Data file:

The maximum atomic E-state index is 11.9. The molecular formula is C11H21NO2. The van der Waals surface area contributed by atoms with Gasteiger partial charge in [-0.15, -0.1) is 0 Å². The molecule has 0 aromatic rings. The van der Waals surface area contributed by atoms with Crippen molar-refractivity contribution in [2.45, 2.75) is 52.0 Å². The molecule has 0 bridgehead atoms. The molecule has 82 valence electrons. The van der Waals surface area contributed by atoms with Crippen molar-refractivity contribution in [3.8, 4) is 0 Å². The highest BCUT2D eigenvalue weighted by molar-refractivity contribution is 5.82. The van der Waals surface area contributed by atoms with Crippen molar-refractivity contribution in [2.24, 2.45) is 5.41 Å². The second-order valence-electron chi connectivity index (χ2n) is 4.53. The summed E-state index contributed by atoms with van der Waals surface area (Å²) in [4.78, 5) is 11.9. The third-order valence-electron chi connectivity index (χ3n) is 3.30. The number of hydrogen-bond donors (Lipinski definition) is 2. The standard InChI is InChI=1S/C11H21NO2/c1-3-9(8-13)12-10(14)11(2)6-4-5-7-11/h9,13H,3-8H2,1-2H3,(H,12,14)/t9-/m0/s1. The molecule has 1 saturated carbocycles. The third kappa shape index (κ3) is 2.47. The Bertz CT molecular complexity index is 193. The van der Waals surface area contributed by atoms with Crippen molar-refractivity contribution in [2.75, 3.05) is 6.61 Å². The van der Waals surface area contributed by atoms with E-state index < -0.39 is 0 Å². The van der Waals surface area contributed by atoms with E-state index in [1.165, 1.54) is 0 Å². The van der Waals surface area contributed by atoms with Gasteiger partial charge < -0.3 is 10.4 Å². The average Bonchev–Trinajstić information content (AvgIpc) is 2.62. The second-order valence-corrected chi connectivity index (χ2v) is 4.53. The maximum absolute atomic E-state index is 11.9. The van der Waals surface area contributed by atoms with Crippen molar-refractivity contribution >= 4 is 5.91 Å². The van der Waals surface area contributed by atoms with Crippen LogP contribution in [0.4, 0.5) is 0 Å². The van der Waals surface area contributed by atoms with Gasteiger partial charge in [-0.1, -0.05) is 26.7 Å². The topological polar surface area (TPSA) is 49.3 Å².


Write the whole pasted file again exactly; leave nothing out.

The maximum atomic E-state index is 11.9. The molecular formula is C11H21NO2. The van der Waals surface area contributed by atoms with Gasteiger partial charge in [-0.15, -0.1) is 0 Å². The molecule has 0 aromatic rings. The van der Waals surface area contributed by atoms with Crippen molar-refractivity contribution in [2.45, 2.75) is 52.0 Å². The molecule has 0 bridgehead atoms. The molecule has 82 valence electrons. The van der Waals surface area contributed by atoms with Crippen molar-refractivity contribution in [3.8, 4) is 0 Å². The highest BCUT2D eigenvalue weighted by molar-refractivity contribution is 5.82. The van der Waals surface area contributed by atoms with Crippen molar-refractivity contribution in [2.24, 2.45) is 5.41 Å². The second-order valence-electron chi connectivity index (χ2n) is 4.53. The summed E-state index contributed by atoms with van der Waals surface area (Å²) in [4.78, 5) is 11.9. The third-order valence-electron chi connectivity index (χ3n) is 3.30. The number of hydrogen-bond donors (Lipinski definition) is 2. The standard InChI is InChI=1S/C11H21NO2/c1-3-9(8-13)12-10(14)11(2)6-4-5-7-11/h9,13H,3-8H2,1-2H3,(H,12,14)/t9-/m0/s1. The molecule has 1 saturated carbocycles. The third kappa shape index (κ3) is 2.47. The Bertz CT molecular complexity index is 193. The van der Waals surface area contributed by atoms with Crippen molar-refractivity contribution in [2.75, 3.05) is 6.61 Å². The van der Waals surface area contributed by atoms with E-state index < -0.39 is 0 Å². The van der Waals surface area contributed by atoms with E-state index in [1.165, 1.54) is 0 Å². The van der Waals surface area contributed by atoms with Gasteiger partial charge < -0.3 is 10.4 Å². The average Bonchev–Trinajstić information content (AvgIpc) is 2.62. The second-order valence-corrected chi connectivity index (χ2v) is 4.53. The maximum absolute atomic E-state index is 11.9. The van der Waals surface area contributed by atoms with Crippen molar-refractivity contribution >= 4 is 5.91 Å². The van der Waals surface area contributed by atoms with Crippen LogP contribution in [0.4, 0.5) is 0 Å². The van der Waals surface area contributed by atoms with Gasteiger partial charge in [-0.1, -0.05) is 26.7 Å². The topological polar surface area (TPSA) is 49.3 Å².